"Come in," came a muffled voice. He entered, and Neil stood up and came around the table to shake his hand.
"Nice to see you. This is your first time, yes?" Bernard Oakes nodded.
"I’ve come for my reading. I wondered if you could tell me what my future holds".
"That’ll be fifteen pounds" Neil said. Bernard took out his wallet and produced a twenty pound note.
"Have you got change?" Neil’s face turned sour slightly. He took the note and walked across to the chest of drawers in front of large crimson curtains draped across half of the room, cordoning it off, leaving the main area by the large windows where the readings would take place. He rummaged through the top drawer and returned with a torn, sellotaped five pound note, and a painted smile.
A few minutes later, they were sat at a round, sap green draped table, Neil gazing into the crystal ball almost transfixed. Even though most of the clients wanted their futures read, Neil would often tell them about themselves, and it would usually work. Although their future would not be made much clearer, they would leave happy in the knowledge that Neil was right, that he had paranormal insights and gifts.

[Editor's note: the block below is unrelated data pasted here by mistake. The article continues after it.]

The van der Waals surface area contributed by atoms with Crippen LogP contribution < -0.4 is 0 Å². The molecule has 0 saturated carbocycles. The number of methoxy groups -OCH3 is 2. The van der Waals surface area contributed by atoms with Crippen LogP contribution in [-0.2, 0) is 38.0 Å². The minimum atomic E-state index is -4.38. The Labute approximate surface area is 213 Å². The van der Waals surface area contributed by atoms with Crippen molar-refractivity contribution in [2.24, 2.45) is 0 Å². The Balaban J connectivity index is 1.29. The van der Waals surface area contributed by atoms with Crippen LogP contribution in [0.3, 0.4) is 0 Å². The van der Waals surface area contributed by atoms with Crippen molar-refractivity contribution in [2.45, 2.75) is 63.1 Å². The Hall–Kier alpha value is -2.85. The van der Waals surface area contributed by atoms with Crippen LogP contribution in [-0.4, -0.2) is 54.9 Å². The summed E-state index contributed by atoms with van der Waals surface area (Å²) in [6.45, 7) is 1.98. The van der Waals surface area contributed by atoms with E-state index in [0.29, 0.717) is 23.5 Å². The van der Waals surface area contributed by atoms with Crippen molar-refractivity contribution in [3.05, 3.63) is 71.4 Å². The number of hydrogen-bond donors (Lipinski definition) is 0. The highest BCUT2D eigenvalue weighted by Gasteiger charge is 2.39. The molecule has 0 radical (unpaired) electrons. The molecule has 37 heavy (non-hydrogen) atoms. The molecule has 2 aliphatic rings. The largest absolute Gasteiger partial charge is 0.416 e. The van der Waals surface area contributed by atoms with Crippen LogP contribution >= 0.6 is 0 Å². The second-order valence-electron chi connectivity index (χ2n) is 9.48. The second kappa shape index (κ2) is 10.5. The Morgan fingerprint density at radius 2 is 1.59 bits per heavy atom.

"I’m getting a pain" he said, "A pain in my leg. No…my knee. My knee. It’s..It’s caused by a sport. I see white. You were wearing white when it happened". Neil looked up at Bernard whose face was that of surprise. He nodded.
"Yes. Squash. I got it playing squash".
"Yes, that’ll be it". Neil gazed back into the crystal ball.
"I also see, something inside your lungs. Are you a smoker Mr Oakes?"